Comparison of Carbapenem Resistance Detected by the BD Phoenix Automated System in Enterobacteriaceae Isolates with E-Test Method

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Celik M., Sünnetçioğlu M., Güdücüoğlu H., Arslan Y., AKYÜZ S., Baran A. İ.

Electronic Journal of General Medicine, vol.19, no.3, 2022 (Scopus) identifier identifier

  • Publication Type: Article / Article
  • Volume: 19 Issue: 3
  • Publication Date: 2022
  • Doi Number: 10.29333/ejgm/11672
  • Journal Name: Electronic Journal of General Medicine
  • Journal Indexes: Scopus
  • Keywords: Carbapenemase, e-test, Enterobacteriaceae
  • Van Yüzüncü Yıl University Affiliated: Yes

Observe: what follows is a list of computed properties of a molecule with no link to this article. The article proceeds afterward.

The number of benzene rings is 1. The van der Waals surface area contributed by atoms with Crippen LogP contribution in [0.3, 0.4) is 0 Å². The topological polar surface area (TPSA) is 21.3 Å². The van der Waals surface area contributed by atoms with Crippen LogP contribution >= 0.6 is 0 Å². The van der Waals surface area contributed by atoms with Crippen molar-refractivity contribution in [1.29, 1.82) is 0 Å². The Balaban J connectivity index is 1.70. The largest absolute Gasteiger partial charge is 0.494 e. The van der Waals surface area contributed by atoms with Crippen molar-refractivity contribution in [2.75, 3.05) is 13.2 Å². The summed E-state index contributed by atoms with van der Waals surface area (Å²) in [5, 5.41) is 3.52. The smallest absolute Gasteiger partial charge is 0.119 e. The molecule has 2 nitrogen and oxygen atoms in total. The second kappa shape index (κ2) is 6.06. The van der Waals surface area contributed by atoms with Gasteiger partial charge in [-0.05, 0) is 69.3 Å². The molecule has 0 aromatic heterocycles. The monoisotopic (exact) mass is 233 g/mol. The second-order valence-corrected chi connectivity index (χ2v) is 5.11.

© 2022 by Author/s and Licensed by Modestum.Objective: Automatic identification and antimicrobial susceptibility systems are frequently used to identify clinical isolates in hospitalized patients, but mistakes in these systems can lead to potentially devastating treatment failures for patients. Therefore, the ‘‘Centers for Disease Control and Prevention (CDC)’’ recommends confirming all Carbapenem-resistant and low-susceptibility isolates with a different method. The aim of this study is to compare the Carbapenem susceptibility results of isolates reported as Carbapenem-resistant Enterobacteriaceae according to the BD Phoenix 100 automated system with the E-test method. Materials and Methods: The study included 70 strains of Carbapenem-resistant Enterobacteriaceae members which were isolated and grown from several types of clinical samples in the Medical Microbiology Laboratory. Conventional methods (Gram stain, negative oxidase test) and the BD Phoenix 100 automated system were used to identify the isolates. The susceptibility of all strains to imipenem, ertapenem and meropenem was investigated by E-test method. Automated system results and E-test results were compared. Results: The frequency distribution of all isolated bacterial strains comprised K. pneumoniae in 56 (80%) of the samples included in the study. The automated system test results were correlated with the results of the E-test at a rate of 96.1 % for the imipenem-resistant strains, 84.3% for the meropenem-resistant strains, 84.1% for the ertapenem-resistant strains Conclusions: Automated systems are frequently used in microbiology laboratories to identify isolates. However, automated systems can show a high error rate against some antimicrobials. For this reason, comparing the results of automated system test results with tests such as E-test is very important to prevent both treatment failures and inappropriate antibiotic use that may occur on a patient basis.